This past week, we watched the sharpest one-day decline in Treasury rates since 2008. The rate relief was relatively short-lived as uncertainty and volatility reign supreme in the financial markets. Let's recap what happened and investigate the big news in the week ahead.
Last Wednesday morning, in a surprise move, the Bank of England administered a new bond-buying program to help stabilize their bond market as yields were soaring in the region.
What happened? In the previous week, UK's Prime Minister Liz Truss, announced a new fiscal program with tax cuts across the board. The bond market questioned Britain's ability to grow its economy and pay off any existing newly created debt required to help pay for the tax cuts.
If bond holders believe there is a risk of being paid back their principal, they must demand a higher interest rate.This is essentially what happened on a large and fast scale in England. So, the Bank of England stepped in and said they would purchase unlimited bonds (quantitative easing) in order to calm markets and keep rates from rising too high.
Within hours of the Bank of England's decision, our Treasury market, and mortgage-backed securities (MBS) market soared with prices moving sharply higher and yields dropping quickly. The 10-year note yield closed near 3.70% after touching 4.00% earlier in the day. This represented the largest one-day rate decline since 2008.
In the MBS market, we watched a nice bounce in bond prices and recovery in home loan rates, after touching a 2022 high on Monday.
The Bank of England news gave our financial markets a sense the Federal Reserve rate hiking cycle may start to slow. This notion was further enforced after Fed member Bullard spoke earlier in the week. He noted that the current Fed Funds Rate (what the Fed hikes) is restrictive, meaning that it is hurting the economy. He was also the first Fed official in quite some time to mention the word recession, acknowledging that our economy is slowing quickly, and higher rates are going to likely push us into a recession. He finished by saying the "terminal rate" or the rate the Fed Funds will be upon the last hike of this cycle, will be 4.40%, still 1.25% above current levels.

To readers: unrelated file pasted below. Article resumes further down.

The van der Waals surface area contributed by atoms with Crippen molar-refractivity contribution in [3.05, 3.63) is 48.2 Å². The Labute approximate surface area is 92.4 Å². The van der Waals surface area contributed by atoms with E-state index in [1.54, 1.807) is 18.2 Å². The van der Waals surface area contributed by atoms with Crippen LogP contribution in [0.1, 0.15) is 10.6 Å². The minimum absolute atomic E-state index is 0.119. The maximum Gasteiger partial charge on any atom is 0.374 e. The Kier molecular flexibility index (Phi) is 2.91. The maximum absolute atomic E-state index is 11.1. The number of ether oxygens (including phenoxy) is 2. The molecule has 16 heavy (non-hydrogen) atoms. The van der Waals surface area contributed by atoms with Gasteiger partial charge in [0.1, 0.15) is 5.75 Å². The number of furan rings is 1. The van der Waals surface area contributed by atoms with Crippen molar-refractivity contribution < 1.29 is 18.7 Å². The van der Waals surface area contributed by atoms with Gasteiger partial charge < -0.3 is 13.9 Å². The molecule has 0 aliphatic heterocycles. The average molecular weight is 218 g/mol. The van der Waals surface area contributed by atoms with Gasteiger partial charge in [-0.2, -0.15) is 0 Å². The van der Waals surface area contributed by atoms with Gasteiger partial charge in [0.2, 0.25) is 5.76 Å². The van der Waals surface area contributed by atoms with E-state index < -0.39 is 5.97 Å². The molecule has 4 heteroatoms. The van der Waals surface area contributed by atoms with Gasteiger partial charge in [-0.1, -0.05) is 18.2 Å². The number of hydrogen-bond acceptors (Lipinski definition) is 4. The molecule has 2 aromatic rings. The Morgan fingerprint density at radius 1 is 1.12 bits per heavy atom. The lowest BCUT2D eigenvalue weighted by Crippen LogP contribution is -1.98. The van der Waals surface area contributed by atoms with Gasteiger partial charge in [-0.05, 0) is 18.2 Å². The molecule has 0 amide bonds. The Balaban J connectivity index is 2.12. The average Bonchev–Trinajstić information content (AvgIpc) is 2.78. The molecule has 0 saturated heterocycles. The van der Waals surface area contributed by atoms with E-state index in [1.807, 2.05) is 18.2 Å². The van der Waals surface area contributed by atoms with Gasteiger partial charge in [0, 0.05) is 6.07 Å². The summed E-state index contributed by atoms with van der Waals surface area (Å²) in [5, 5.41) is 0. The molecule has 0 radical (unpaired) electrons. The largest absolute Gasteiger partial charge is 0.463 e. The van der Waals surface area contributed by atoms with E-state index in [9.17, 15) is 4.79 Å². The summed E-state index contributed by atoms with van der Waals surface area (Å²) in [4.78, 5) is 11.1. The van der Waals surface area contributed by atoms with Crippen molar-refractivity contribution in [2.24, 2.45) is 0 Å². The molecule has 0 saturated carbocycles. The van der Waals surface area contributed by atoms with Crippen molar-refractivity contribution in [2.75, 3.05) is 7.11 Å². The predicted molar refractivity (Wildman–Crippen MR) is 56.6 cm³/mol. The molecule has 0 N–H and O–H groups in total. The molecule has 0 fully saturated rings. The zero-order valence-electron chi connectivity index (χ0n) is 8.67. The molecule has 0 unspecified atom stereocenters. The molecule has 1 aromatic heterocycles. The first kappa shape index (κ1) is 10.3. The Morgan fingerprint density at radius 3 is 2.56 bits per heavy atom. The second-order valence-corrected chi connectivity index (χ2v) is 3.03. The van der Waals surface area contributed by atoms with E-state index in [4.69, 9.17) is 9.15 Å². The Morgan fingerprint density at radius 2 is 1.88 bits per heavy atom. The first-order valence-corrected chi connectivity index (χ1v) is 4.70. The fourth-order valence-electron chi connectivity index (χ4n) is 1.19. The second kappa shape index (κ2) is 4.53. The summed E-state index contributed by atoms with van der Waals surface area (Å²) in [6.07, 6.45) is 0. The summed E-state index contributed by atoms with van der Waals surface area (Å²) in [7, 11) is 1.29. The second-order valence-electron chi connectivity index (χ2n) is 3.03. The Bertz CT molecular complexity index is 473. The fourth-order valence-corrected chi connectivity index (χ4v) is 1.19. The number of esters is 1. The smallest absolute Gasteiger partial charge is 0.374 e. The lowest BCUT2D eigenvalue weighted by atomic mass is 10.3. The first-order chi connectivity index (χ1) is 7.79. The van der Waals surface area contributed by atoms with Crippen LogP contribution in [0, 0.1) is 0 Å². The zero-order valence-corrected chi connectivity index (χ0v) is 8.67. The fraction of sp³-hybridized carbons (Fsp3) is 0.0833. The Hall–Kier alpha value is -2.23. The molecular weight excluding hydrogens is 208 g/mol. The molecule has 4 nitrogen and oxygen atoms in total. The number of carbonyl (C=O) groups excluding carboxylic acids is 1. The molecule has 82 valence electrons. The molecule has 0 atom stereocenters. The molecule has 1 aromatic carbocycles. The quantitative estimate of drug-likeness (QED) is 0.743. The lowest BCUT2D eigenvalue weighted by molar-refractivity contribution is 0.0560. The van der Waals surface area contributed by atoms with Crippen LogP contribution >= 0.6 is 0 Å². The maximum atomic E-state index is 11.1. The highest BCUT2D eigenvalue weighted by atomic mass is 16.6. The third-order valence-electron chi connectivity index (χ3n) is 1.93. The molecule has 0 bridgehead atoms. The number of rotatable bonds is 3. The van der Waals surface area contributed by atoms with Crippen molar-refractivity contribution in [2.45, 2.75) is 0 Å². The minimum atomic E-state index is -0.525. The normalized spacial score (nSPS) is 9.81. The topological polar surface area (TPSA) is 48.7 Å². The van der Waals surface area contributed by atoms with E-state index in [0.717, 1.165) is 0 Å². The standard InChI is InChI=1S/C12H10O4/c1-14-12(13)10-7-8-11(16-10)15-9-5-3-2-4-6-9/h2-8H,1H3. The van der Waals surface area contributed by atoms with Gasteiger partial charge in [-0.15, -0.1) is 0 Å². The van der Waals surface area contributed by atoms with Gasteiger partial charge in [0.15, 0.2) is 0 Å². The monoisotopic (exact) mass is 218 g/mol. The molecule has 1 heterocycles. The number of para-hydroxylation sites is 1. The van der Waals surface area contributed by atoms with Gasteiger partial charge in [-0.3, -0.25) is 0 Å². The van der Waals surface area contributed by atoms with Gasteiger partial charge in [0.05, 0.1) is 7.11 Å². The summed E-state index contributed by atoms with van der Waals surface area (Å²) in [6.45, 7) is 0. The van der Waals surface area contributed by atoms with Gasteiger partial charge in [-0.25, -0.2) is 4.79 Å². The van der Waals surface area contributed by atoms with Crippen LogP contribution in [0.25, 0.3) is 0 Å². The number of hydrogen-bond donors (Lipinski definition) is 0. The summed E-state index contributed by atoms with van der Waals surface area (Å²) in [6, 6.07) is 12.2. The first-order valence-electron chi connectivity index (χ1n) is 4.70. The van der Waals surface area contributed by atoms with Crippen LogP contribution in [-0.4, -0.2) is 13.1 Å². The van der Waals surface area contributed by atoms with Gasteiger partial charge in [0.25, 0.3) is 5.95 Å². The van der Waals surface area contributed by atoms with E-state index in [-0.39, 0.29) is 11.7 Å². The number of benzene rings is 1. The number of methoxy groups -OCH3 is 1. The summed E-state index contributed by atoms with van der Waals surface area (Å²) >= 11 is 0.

At least through mid-week, the bond market has begun to react as if the Fed rate hiking cycle is nearing the end. We still need to see a lot of incoming data by way of inflation, employment, and economic numbers to support whether the Fed could slow its rate hikes. For now, Fed Chair Powell says he wants to keep rates higher for longer to stave off inflation. At some point, like we caught a glimpse this week, with the 10-year note yield declining, the Treasury market will buck against going higher and say enough is enough.
The 10-year Note yield reversed sharply after hitting 4.00%. Hopefully, this ceiling will hold, which would limit any further increase in rates. With housing inventory increasing and sellers making concessions to help make deals, now may be a wonderful time to explore housing opportunities.
Next week brings the Jobs Report. The Fed wants to create unemployment and slow demand. If this report is strong, it will embolden the Fed to keep the Fed Funds Rate higher for longer. On the other hand, if the report is weak, the market may sense the Fed will have to begin to pivot away from further rate hiking.
Mortgage-backed security (MBS) prices determine home loan rates. The chart below is a one-year view of the Fannie Mae 30-year 5.5% coupon, where currently closed loans are being packaged. As prices go higher, rates move lower and vice versa.
Prices are right near 2022 lows, which means home loan rates are at 2022 highs. With the 10-yr moving above 3.50%, we are likely to see home loan rates remain elevated in the near to intermediate term.
The material contained in this newsletter has been prepared by an independent third-party provider. The content is provided for use by real estate, financial services and other professionals only and is not intended for consumer distribution. The material provided is for informational and educational purposes only and should not be construed as investment and/or mortgage advice. Although the material is deemed to be accurate and reliable, there is no guarantee it is without errors.
As your mortgage professional, I am sending you the MMG WEEKLY because I am committed to keeping you updated on the economic events that impact interest rates and how they may affect you.
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